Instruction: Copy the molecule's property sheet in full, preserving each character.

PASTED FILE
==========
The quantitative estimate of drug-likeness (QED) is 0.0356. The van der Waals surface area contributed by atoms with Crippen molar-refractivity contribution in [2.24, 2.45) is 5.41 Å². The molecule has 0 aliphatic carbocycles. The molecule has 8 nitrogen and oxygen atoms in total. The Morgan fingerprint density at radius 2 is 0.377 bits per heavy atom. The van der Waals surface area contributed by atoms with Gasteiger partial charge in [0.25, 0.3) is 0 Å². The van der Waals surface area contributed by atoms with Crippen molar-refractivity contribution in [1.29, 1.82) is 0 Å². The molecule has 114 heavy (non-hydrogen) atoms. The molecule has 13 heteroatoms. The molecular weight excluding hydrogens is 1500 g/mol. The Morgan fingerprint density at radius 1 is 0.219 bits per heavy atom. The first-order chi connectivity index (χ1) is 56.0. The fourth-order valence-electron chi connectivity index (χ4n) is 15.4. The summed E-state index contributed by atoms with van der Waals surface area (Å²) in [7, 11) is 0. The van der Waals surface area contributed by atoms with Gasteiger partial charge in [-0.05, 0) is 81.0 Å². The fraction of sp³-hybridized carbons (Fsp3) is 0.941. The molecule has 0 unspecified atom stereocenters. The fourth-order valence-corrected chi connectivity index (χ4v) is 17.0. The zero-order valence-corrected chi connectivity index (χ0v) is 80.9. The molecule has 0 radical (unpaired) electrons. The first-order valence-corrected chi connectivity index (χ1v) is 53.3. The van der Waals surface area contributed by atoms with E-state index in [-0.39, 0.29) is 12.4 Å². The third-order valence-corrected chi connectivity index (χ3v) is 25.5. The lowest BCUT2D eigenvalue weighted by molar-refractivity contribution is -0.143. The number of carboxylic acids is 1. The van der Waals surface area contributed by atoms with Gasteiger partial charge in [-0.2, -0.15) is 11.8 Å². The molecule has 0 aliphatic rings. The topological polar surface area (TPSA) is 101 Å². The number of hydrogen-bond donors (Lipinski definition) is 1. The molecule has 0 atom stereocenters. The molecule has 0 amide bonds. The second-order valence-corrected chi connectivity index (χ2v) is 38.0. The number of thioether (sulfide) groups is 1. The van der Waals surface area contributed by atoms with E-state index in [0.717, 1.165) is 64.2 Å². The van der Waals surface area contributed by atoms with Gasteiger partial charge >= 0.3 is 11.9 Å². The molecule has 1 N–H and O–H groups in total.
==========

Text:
The quantitative estimate of drug-likeness (QED) is 0.0356. The van der Waals surface area contributed by atoms with Crippen molar-refractivity contribution in [2.24, 2.45) is 5.41 Å². The molecule has 0 aliphatic carbocycles. The molecule has 8 nitrogen and oxygen atoms in total. The Morgan fingerprint density at radius 2 is 0.377 bits per heavy atom. The van der Waals surface area contributed by atoms with Gasteiger partial charge in [0.25, 0.3) is 0 Å². The van der Waals surface area contributed by atoms with Crippen molar-refractivity contribution in [1.29, 1.82) is 0 Å². The molecule has 114 heavy (non-hydrogen) atoms. The molecule has 13 heteroatoms. The molecular weight excluding hydrogens is 1500 g/mol. The Morgan fingerprint density at radius 1 is 0.219 bits per heavy atom. The first-order chi connectivity index (χ1) is 56.0. The fourth-order valence-electron chi connectivity index (χ4n) is 15.4. The summed E-state index contributed by atoms with van der Waals surface area (Å²) in [7, 11) is 0. The van der Waals surface area contributed by atoms with Gasteiger partial charge in [-0.05, 0) is 81.0 Å². The fraction of sp³-hybridized carbons (Fsp3) is 0.941. The molecule has 0 unspecified atom stereocenters. The fourth-order valence-corrected chi connectivity index (χ4v) is 17.0. The zero-order valence-corrected chi connectivity index (χ0v) is 80.9. The molecule has 0 radical (unpaired) electrons. The first-order valence-corrected chi connectivity index (χ1v) is 53.3. The van der Waals surface area contributed by atoms with E-state index in [-0.39, 0.29) is 12.4 Å². The third-order valence-corrected chi connectivity index (χ3v) is 25.5. The lowest BCUT2D eigenvalue weighted by molar-refractivity contribution is -0.143. The number of carboxylic acids is 1. The van der Waals surface area contributed by atoms with Gasteiger partial charge in [-0.2, -0.15) is 11.8 Å². The molecule has 0 aliphatic rings. The topological polar surface area (TPSA) is 101 Å². The number of hydrogen-bond donors (Lipinski definition) is 1. The molecule has 0 atom stereocenters. The molecule has 0 amide bonds. The second-order valence-corrected chi connectivity index (χ2v) is 38.0. The number of thioether (sulfide) groups is 1. The van der Waals surface area contributed by atoms with E-state index in [0.717, 1.165) is 64.2 Å². The van der Waals surface area contributed by atoms with Gasteiger partial charge >= 0.3 is 11.9 Å². The molecule has 1 N–H and O–H groups in total.